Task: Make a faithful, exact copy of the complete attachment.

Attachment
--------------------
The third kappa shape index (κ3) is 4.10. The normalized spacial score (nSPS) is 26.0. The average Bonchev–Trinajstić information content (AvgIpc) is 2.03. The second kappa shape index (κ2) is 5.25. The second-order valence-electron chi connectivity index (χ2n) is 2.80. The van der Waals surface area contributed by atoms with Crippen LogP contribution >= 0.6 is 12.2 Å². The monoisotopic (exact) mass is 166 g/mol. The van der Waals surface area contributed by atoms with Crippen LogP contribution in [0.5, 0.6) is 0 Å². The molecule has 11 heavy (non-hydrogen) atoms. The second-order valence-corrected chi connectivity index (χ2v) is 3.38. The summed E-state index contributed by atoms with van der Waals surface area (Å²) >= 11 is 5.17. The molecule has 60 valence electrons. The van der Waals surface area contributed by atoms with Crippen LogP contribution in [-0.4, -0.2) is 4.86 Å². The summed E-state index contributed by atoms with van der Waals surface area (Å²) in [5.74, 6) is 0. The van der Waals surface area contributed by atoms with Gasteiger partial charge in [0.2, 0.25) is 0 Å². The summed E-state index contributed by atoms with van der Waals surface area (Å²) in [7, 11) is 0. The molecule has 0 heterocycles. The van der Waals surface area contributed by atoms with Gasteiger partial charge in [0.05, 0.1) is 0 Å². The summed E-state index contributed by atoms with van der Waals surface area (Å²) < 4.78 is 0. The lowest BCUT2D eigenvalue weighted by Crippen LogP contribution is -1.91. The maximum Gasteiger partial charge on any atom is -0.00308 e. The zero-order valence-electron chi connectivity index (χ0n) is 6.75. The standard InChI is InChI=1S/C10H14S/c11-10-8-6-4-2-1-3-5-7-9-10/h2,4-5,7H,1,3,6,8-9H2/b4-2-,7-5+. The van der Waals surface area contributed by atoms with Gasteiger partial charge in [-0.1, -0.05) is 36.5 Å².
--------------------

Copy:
The third kappa shape index (κ3) is 4.10. The normalized spacial score (nSPS) is 26.0. The average Bonchev–Trinajstić information content (AvgIpc) is 2.03. The second kappa shape index (κ2) is 5.25. The second-order valence-electron chi connectivity index (χ2n) is 2.80. The van der Waals surface area contributed by atoms with Crippen LogP contribution >= 0.6 is 12.2 Å². The monoisotopic (exact) mass is 166 g/mol. The van der Waals surface area contributed by atoms with Crippen LogP contribution in [0.5, 0.6) is 0 Å². The molecule has 11 heavy (non-hydrogen) atoms. The second-order valence-corrected chi connectivity index (χ2v) is 3.38. The summed E-state index contributed by atoms with van der Waals surface area (Å²) >= 11 is 5.17. The molecule has 60 valence electrons. The van der Waals surface area contributed by atoms with Crippen LogP contribution in [-0.4, -0.2) is 4.86 Å². The summed E-state index contributed by atoms with van der Waals surface area (Å²) in [5.74, 6) is 0. The van der Waals surface area contributed by atoms with Gasteiger partial charge in [0.2, 0.25) is 0 Å². The summed E-state index contributed by atoms with van der Waals surface area (Å²) in [7, 11) is 0. The molecule has 0 heterocycles. The van der Waals surface area contributed by atoms with Gasteiger partial charge in [0.05, 0.1) is 0 Å². The summed E-state index contributed by atoms with van der Waals surface area (Å²) < 4.78 is 0. The lowest BCUT2D eigenvalue weighted by Crippen LogP contribution is -1.91. The maximum Gasteiger partial charge on any atom is -0.00308 e. The zero-order valence-electron chi connectivity index (χ0n) is 6.75. The standard InChI is InChI=1S/C10H14S/c11-10-8-6-4-2-1-3-5-7-9-10/h2,4-5,7H,1,3,6,8-9H2/b4-2-,7-5+. The van der Waals surface area contributed by atoms with Gasteiger partial charge in [-0.1, -0.05) is 36.5 Å².